General Inspection And Maintenance Of Gutters And Downspouts
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- Thermal and Moisture Protection
- Gutters & Downspouts
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GENERAL INSPECTION AND MAINTENANCE OF GUTTERS AND DOWNSPOUTS
A. This procedure includes guidance on inspecting and
maintaining gutters and downspouts.
B. Gutters on older structures can cause problems because they
are often integrated with the roof structure such as
built-in gutters, cornice gutters, hidden gutters and
Yankee gutters; and if not properly maintained can result in leaks into roof, cornice, or structure itself. Hung-gutter types are more common on newer structures.
C. A failed gutter often means that damage has spread;
repairs will be extensive, maybe complicated, and
probably expensive. A well-restored gutter, however,
faithfully inspected and maintained, should require no major repairs
for some years.
D. Downspouts, flashing, conductor heads, leaders, roof
drains, and scuppers are all part of the drainage system,
and should be included in the work list when maintenance
or repairs are being evaluated and scheduled for the
A. Liquid bleach:
CAUTION: DO NOT MIX AMMONIA WITH CHLORINE BLEACHES, A
POISONOUS GAS WILL RESULT! DO NOT USE BLEACH ON BIRD
B. Clean, potable water
A. Safety belt or harness
B. Ladders and scaffolding
C. Chicken ladder
D. Garden hose
E. Plumbers test plugs to fit the downspout conductor head
F. Carpenter's level
G. Mason's level
H. Chalk line
I. Shaped wooden or plastic paddle for scraping and sweeping
A. For steep roofs, inspect hanging gutters from ladders.
Do not rest ladders on sheet metal gutters. Establish
roof foot traffic regulations for inspection of built-in
B. Check for interior deterioration which might point to
gutter and/or roof problems.
C. Inspect for buildup of debris and vegetation such as moss
or lichen. Biological material excretes corrosive acids.
This is apt to occur with improper gutter sloping.
D. Check for adequate slope and drainage towards downspouts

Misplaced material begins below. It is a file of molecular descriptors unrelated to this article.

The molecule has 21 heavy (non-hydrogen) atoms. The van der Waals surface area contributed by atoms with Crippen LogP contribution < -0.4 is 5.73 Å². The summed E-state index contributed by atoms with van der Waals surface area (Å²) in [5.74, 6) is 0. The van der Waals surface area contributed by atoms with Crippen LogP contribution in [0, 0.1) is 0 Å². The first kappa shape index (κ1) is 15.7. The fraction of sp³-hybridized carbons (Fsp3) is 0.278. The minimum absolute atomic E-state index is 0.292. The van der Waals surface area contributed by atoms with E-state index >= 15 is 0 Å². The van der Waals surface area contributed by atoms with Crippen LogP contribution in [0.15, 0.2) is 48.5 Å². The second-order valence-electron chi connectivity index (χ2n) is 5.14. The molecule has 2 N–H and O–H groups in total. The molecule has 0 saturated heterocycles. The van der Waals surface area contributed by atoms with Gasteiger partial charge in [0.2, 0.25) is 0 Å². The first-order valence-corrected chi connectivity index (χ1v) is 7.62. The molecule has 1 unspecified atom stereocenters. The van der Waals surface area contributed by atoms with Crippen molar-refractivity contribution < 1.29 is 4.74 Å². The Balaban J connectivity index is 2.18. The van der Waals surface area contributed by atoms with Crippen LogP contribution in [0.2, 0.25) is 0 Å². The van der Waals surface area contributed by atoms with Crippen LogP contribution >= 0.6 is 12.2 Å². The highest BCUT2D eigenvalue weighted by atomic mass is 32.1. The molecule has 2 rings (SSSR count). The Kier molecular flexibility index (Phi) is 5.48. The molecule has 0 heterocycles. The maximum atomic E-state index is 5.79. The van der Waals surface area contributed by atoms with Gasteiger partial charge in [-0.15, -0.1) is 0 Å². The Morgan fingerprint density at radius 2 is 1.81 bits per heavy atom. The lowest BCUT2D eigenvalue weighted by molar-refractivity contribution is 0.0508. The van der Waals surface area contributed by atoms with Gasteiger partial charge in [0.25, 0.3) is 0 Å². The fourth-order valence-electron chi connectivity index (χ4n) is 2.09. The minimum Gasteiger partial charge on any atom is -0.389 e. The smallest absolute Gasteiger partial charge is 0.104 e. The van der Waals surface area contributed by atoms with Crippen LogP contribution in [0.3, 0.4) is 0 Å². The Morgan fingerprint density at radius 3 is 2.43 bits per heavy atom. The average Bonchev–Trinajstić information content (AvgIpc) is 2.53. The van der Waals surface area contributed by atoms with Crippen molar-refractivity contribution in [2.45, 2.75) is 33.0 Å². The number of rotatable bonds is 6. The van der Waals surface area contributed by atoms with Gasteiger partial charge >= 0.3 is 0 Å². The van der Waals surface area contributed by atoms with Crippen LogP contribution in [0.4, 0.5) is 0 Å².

E. Make sure all downspout connections have wire strainers
and that they are properly installed. Strainers will
block large debris and leaves that can block downspouts
and sewer lines.
F. Inspect for gutters that are split or cracked with loose,
broken, out of place, hangers, corners or slopes, or
pulling of fasteners, broken joints or seams; excessive
staining or punctures of gutter fabric.
G. Inspect joints frequently; Repair cracks immediately.
H. Look for corrosion around nails. Roof cement on gutters
may hide leaks that have not been corrected.
I. Check for deterioration of adjacent roof and soffit
areas, and behind downspouts. Look for peeling paint or
stains, or eroded mortar joints on adjacent surfaces.
J. Inspect the underside of the roof cornices. Water stains
may be evidence of ice dams.
K. Install soffit ventilators in the cornice. This helps
the cornice dry out and wards off rot after the
inevitable periodic leaks of water into the woodwork.
Ventilators have a drawback, of course, in that by
increasing air flow inside the cornice, they also add to
heat loss in winter. This can be minimized by proper
insulation of attic spaces.
L. Any gutter liners made of tin, galvanized iron, or terne
metal should be kept painted.
M. In addition to scheduled inspections, inspect after each
exposure to unusually severe weather conditions such as
strong winds, large snowfall, or long continuous rains.
N. Examine gutters as a part of the annual roof inspection
and repair defects immediately. Have a competent roofer
and plumber inspect the fabric and the joints for
defects. Small gutter leaks may force water into
concealed cornice and roof areas leading to major
O. Carry out a professional survey every five years.
P. In the Fall, check gutters and clean as necessary once a
week from the time the leaves begin to fall until they
have all fallen. Monthly inspections are recommended
during winter months to insure nothing impedes the flow
of water thereby causing an ice dam in freezing weather.
3.02 ERECTION, INSTALLATION, APPLICATION
A. Debris removal: Clean gutters of debris at least twice
a year especially if surrounded by large trees, in late
fall after all leaves have fallen; and in late spring
after all seed pods, flowers, etc. have fallen. Clogged
leaders can cause water overflow and ice build-up, and
any acidic elements at the bottom of a damp trash pile
can eat away at the metal liner.
1. Sweep debris from gutters with a wood or plastic
tool shaped to fit into radii or corners.
2. Remove and bag debris such as leaves, pine needles,
branches, nests and other litter so that the gutter
3. Where dirt or leaves lodge or normally collect in
the gutters, it is advisable to paint at yearly
4. If debris is blocking downspout, remove a lower
section and flush. Do not allow clog to be forced
into sewer or drainfield system. Realign the
gutters and downspouts.
B. Removing Biological Growth:
NOTE: ACTIVE METALS SUCH AS TIN AND COPPER DO NOT
SUPPORT BIOLOGICAL GROWTH.
1. When moss, lichen, or fungus is present, wipe or
scrape off growth. Use a shaped wooden or plastic
paddle so as not to scratch the surface of the
2. Use a 50/50 solution of liquid bleach and water to
saturate and disinfect the areas of biological
growth. Brush the disinfectant solution on the
gutters. Keep the solution from splashing to avoid
damage to other building material and nearby
3. After disinfectant treatment, scrub and rinse
4. When this type of vegetation persists, contact the
Regional Historic Preservation Officer (RHPO) for
END OF SECTION